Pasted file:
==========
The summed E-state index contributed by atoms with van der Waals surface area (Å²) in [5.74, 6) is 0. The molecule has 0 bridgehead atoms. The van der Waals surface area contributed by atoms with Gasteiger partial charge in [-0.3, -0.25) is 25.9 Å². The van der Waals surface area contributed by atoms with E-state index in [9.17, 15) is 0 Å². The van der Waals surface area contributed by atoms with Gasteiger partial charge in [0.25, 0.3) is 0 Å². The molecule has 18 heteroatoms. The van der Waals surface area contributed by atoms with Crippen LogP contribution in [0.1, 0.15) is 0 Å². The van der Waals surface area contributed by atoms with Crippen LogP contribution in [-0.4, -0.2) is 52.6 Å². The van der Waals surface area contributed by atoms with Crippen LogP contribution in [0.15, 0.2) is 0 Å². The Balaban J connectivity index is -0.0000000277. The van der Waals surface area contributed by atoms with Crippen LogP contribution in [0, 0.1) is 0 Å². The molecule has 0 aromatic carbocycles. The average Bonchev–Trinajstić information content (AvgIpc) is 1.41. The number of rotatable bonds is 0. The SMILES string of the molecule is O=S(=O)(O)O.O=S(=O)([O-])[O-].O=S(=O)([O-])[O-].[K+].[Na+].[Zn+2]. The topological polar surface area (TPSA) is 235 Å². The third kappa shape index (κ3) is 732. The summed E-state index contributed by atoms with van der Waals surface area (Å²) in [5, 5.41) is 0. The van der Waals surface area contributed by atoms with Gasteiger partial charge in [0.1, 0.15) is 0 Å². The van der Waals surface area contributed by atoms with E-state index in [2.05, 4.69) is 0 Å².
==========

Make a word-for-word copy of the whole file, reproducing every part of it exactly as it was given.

The summed E-state index contributed by atoms with van der Waals surface area (Å²) in [5.74, 6) is 0. The molecule has 0 bridgehead atoms. The van der Waals surface area contributed by atoms with Gasteiger partial charge in [-0.3, -0.25) is 25.9 Å². The van der Waals surface area contributed by atoms with E-state index in [9.17, 15) is 0 Å². The van der Waals surface area contributed by atoms with Gasteiger partial charge in [0.25, 0.3) is 0 Å². The molecule has 18 heteroatoms. The van der Waals surface area contributed by atoms with Crippen LogP contribution in [0.1, 0.15) is 0 Å². The van der Waals surface area contributed by atoms with Crippen LogP contribution in [-0.4, -0.2) is 52.6 Å². The van der Waals surface area contributed by atoms with Crippen LogP contribution in [0.15, 0.2) is 0 Å². The Balaban J connectivity index is -0.0000000277. The van der Waals surface area contributed by atoms with Crippen LogP contribution in [0, 0.1) is 0 Å². The molecule has 0 aromatic carbocycles. The average Bonchev–Trinajstić information content (AvgIpc) is 1.41. The number of rotatable bonds is 0. The SMILES string of the molecule is O=S(=O)(O)O.O=S(=O)([O-])[O-].O=S(=O)([O-])[O-].[K+].[Na+].[Zn+2]. The topological polar surface area (TPSA) is 235 Å². The third kappa shape index (κ3) is 732. The summed E-state index contributed by atoms with van der Waals surface area (Å²) in [5, 5.41) is 0. The van der Waals surface area contributed by atoms with Gasteiger partial charge in [0.1, 0.15) is 0 Å². The van der Waals surface area contributed by atoms with E-state index in [2.05, 4.69) is 0 Å².